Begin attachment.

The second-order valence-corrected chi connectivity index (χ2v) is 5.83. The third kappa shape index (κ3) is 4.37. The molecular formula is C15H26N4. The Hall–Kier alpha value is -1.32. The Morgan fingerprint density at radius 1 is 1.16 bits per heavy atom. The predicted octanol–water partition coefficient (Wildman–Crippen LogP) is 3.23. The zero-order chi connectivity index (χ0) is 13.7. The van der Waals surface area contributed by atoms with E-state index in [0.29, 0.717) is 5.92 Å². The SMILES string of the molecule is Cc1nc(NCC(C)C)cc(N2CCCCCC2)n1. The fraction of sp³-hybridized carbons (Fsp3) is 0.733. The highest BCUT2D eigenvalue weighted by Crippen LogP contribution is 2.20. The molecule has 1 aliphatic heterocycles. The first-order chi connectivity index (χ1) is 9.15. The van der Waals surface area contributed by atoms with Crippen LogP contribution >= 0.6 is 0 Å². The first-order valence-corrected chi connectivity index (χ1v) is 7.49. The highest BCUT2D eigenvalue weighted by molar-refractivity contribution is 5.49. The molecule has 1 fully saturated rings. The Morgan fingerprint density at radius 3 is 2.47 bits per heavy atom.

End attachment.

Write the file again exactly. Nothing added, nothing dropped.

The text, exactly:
The second-order valence-corrected chi connectivity index (χ2v) is 5.83. The third kappa shape index (κ3) is 4.37. The molecular formula is C15H26N4. The Hall–Kier alpha value is -1.32. The Morgan fingerprint density at radius 1 is 1.16 bits per heavy atom. The predicted octanol–water partition coefficient (Wildman–Crippen LogP) is 3.23. The zero-order chi connectivity index (χ0) is 13.7. The van der Waals surface area contributed by atoms with E-state index in [0.29, 0.717) is 5.92 Å². The SMILES string of the molecule is Cc1nc(NCC(C)C)cc(N2CCCCCC2)n1. The fraction of sp³-hybridized carbons (Fsp3) is 0.733. The highest BCUT2D eigenvalue weighted by Crippen LogP contribution is 2.20. The molecule has 1 aliphatic heterocycles. The first-order chi connectivity index (χ1) is 9.15. The van der Waals surface area contributed by atoms with Crippen LogP contribution >= 0.6 is 0 Å². The first-order valence-corrected chi connectivity index (χ1v) is 7.49. The highest BCUT2D eigenvalue weighted by molar-refractivity contribution is 5.49. The molecule has 1 fully saturated rings. The Morgan fingerprint density at radius 3 is 2.47 bits per heavy atom.